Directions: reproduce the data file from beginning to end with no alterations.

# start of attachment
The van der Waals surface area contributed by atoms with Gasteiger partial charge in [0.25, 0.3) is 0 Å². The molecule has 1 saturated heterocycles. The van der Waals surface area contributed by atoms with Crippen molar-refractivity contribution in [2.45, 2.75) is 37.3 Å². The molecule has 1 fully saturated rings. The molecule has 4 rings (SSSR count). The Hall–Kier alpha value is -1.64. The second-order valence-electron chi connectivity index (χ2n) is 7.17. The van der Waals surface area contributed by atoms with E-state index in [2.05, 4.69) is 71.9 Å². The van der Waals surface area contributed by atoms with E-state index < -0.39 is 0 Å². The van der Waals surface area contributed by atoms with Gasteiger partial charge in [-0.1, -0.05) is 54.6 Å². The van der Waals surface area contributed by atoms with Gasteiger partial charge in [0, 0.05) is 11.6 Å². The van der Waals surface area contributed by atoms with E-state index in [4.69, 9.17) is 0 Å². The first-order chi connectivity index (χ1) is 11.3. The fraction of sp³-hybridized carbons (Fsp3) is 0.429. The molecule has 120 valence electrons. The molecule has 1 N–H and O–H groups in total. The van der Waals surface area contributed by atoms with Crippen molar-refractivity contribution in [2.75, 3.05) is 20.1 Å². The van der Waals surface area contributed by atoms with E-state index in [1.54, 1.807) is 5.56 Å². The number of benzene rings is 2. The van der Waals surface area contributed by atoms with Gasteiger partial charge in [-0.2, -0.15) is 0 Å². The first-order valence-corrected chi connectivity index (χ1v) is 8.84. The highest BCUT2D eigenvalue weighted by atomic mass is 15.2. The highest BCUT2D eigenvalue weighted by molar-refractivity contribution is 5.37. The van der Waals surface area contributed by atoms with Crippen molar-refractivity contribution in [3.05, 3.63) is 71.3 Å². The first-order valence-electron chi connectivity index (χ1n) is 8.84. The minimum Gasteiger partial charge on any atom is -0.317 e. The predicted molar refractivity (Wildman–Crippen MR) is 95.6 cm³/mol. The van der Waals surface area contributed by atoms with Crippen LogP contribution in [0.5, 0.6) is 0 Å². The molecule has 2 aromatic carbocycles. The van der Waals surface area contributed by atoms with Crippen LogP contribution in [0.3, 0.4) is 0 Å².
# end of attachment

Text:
The van der Waals surface area contributed by atoms with Gasteiger partial charge in [0.25, 0.3) is 0 Å². The molecule has 1 saturated heterocycles. The van der Waals surface area contributed by atoms with Crippen molar-refractivity contribution in [2.45, 2.75) is 37.3 Å². The molecule has 1 fully saturated rings. The molecule has 4 rings (SSSR count). The Hall–Kier alpha value is -1.64. The second-order valence-electron chi connectivity index (χ2n) is 7.17. The van der Waals surface area contributed by atoms with E-state index in [2.05, 4.69) is 71.9 Å². The van der Waals surface area contributed by atoms with E-state index < -0.39 is 0 Å². The van der Waals surface area contributed by atoms with Gasteiger partial charge in [-0.1, -0.05) is 54.6 Å². The van der Waals surface area contributed by atoms with Gasteiger partial charge in [0, 0.05) is 11.6 Å². The van der Waals surface area contributed by atoms with E-state index in [4.69, 9.17) is 0 Å². The first-order chi connectivity index (χ1) is 11.3. The fraction of sp³-hybridized carbons (Fsp3) is 0.429. The molecule has 120 valence electrons. The molecule has 1 N–H and O–H groups in total. The van der Waals surface area contributed by atoms with Crippen molar-refractivity contribution in [2.75, 3.05) is 20.1 Å². The van der Waals surface area contributed by atoms with E-state index in [1.54, 1.807) is 5.56 Å². The number of benzene rings is 2. The van der Waals surface area contributed by atoms with Gasteiger partial charge in [-0.2, -0.15) is 0 Å². The first-order valence-corrected chi connectivity index (χ1v) is 8.84. The highest BCUT2D eigenvalue weighted by atomic mass is 15.2. The highest BCUT2D eigenvalue weighted by molar-refractivity contribution is 5.37. The van der Waals surface area contributed by atoms with Crippen molar-refractivity contribution in [3.05, 3.63) is 71.3 Å². The first-order valence-electron chi connectivity index (χ1n) is 8.84. The minimum Gasteiger partial charge on any atom is -0.317 e. The predicted molar refractivity (Wildman–Crippen MR) is 95.6 cm³/mol. The van der Waals surface area contributed by atoms with Crippen LogP contribution in [0.5, 0.6) is 0 Å². The molecule has 2 aromatic carbocycles. The van der Waals surface area contributed by atoms with Crippen LogP contribution in [0.3, 0.4) is 0 Å².